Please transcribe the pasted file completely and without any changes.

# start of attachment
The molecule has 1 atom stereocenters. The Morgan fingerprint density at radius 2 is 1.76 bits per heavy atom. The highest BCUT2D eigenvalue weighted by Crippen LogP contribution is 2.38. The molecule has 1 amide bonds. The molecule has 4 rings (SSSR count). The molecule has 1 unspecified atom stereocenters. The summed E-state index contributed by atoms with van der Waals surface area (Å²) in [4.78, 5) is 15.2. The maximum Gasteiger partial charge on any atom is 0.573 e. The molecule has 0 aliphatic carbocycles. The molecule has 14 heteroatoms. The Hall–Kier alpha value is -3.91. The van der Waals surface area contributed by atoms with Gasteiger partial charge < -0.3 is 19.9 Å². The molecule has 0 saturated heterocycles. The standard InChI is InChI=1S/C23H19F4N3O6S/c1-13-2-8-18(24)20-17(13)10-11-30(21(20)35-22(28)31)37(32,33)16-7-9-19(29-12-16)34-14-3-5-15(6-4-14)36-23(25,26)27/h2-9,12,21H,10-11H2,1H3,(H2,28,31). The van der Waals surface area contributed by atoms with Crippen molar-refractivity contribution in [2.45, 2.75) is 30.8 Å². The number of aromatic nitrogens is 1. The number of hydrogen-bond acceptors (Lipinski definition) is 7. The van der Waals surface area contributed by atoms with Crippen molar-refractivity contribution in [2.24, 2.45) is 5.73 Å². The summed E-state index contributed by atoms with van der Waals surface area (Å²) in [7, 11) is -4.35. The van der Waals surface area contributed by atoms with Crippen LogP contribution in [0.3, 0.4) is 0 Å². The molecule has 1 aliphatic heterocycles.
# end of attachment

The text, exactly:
The molecule has 1 atom stereocenters. The Morgan fingerprint density at radius 2 is 1.76 bits per heavy atom. The highest BCUT2D eigenvalue weighted by Crippen LogP contribution is 2.38. The molecule has 1 amide bonds. The molecule has 4 rings (SSSR count). The molecule has 1 unspecified atom stereocenters. The summed E-state index contributed by atoms with van der Waals surface area (Å²) in [4.78, 5) is 15.2. The maximum Gasteiger partial charge on any atom is 0.573 e. The molecule has 0 aliphatic carbocycles. The molecule has 14 heteroatoms. The Hall–Kier alpha value is -3.91. The van der Waals surface area contributed by atoms with Gasteiger partial charge < -0.3 is 19.9 Å². The molecule has 0 saturated heterocycles. The standard InChI is InChI=1S/C23H19F4N3O6S/c1-13-2-8-18(24)20-17(13)10-11-30(21(20)35-22(28)31)37(32,33)16-7-9-19(29-12-16)34-14-3-5-15(6-4-14)36-23(25,26)27/h2-9,12,21H,10-11H2,1H3,(H2,28,31). The van der Waals surface area contributed by atoms with Crippen molar-refractivity contribution in [2.45, 2.75) is 30.8 Å². The number of aromatic nitrogens is 1. The number of hydrogen-bond acceptors (Lipinski definition) is 7. The van der Waals surface area contributed by atoms with Crippen molar-refractivity contribution in [2.24, 2.45) is 5.73 Å². The summed E-state index contributed by atoms with van der Waals surface area (Å²) in [7, 11) is -4.35. The van der Waals surface area contributed by atoms with Crippen LogP contribution in [0.3, 0.4) is 0 Å². The molecule has 1 aliphatic heterocycles.